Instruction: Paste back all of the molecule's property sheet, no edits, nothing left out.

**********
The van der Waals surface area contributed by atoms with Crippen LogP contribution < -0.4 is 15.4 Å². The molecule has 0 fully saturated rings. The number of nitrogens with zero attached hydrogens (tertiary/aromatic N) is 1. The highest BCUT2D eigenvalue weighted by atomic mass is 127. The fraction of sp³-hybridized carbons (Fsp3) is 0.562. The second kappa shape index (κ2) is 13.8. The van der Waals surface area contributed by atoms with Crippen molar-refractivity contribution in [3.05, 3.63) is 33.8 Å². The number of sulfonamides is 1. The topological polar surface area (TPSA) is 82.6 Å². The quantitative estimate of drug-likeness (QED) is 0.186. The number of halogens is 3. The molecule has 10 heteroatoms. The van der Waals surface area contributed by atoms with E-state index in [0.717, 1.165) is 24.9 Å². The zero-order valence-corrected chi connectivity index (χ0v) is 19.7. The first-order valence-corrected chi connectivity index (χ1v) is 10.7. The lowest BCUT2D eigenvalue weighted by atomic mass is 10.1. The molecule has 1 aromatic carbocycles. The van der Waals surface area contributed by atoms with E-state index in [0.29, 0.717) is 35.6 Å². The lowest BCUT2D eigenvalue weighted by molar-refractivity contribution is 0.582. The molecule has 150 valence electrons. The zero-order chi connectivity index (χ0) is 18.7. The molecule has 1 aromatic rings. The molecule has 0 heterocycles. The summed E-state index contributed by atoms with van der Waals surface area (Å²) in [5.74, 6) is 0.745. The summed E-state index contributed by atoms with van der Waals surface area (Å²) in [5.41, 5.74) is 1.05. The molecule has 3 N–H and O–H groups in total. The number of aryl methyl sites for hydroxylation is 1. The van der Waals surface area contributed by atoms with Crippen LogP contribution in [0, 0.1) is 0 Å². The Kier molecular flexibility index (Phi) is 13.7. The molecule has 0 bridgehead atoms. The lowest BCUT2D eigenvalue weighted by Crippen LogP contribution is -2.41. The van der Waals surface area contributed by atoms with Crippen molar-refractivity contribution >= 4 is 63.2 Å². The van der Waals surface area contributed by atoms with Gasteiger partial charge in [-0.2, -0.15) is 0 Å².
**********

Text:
The van der Waals surface area contributed by atoms with Crippen LogP contribution < -0.4 is 15.4 Å². The molecule has 0 fully saturated rings. The number of nitrogens with zero attached hydrogens (tertiary/aromatic N) is 1. The highest BCUT2D eigenvalue weighted by atomic mass is 127. The fraction of sp³-hybridized carbons (Fsp3) is 0.562. The second kappa shape index (κ2) is 13.8. The van der Waals surface area contributed by atoms with Crippen molar-refractivity contribution in [3.05, 3.63) is 33.8 Å². The number of sulfonamides is 1. The topological polar surface area (TPSA) is 82.6 Å². The quantitative estimate of drug-likeness (QED) is 0.186. The number of halogens is 3. The molecule has 10 heteroatoms. The van der Waals surface area contributed by atoms with E-state index in [0.717, 1.165) is 24.9 Å². The zero-order valence-corrected chi connectivity index (χ0v) is 19.7. The first-order valence-corrected chi connectivity index (χ1v) is 10.7. The lowest BCUT2D eigenvalue weighted by atomic mass is 10.1. The molecule has 1 aromatic carbocycles. The van der Waals surface area contributed by atoms with E-state index in [0.29, 0.717) is 35.6 Å². The lowest BCUT2D eigenvalue weighted by molar-refractivity contribution is 0.582. The molecule has 150 valence electrons. The zero-order chi connectivity index (χ0) is 18.7. The molecule has 1 aromatic rings. The molecule has 0 heterocycles. The summed E-state index contributed by atoms with van der Waals surface area (Å²) in [5.74, 6) is 0.745. The summed E-state index contributed by atoms with van der Waals surface area (Å²) in [5.41, 5.74) is 1.05. The molecule has 3 N–H and O–H groups in total. The number of aryl methyl sites for hydroxylation is 1. The van der Waals surface area contributed by atoms with Crippen LogP contribution in [0, 0.1) is 0 Å². The Kier molecular flexibility index (Phi) is 13.7. The molecule has 0 bridgehead atoms. The lowest BCUT2D eigenvalue weighted by Crippen LogP contribution is -2.41. The van der Waals surface area contributed by atoms with Crippen molar-refractivity contribution >= 4 is 63.2 Å². The van der Waals surface area contributed by atoms with Gasteiger partial charge in [-0.2, -0.15) is 0 Å².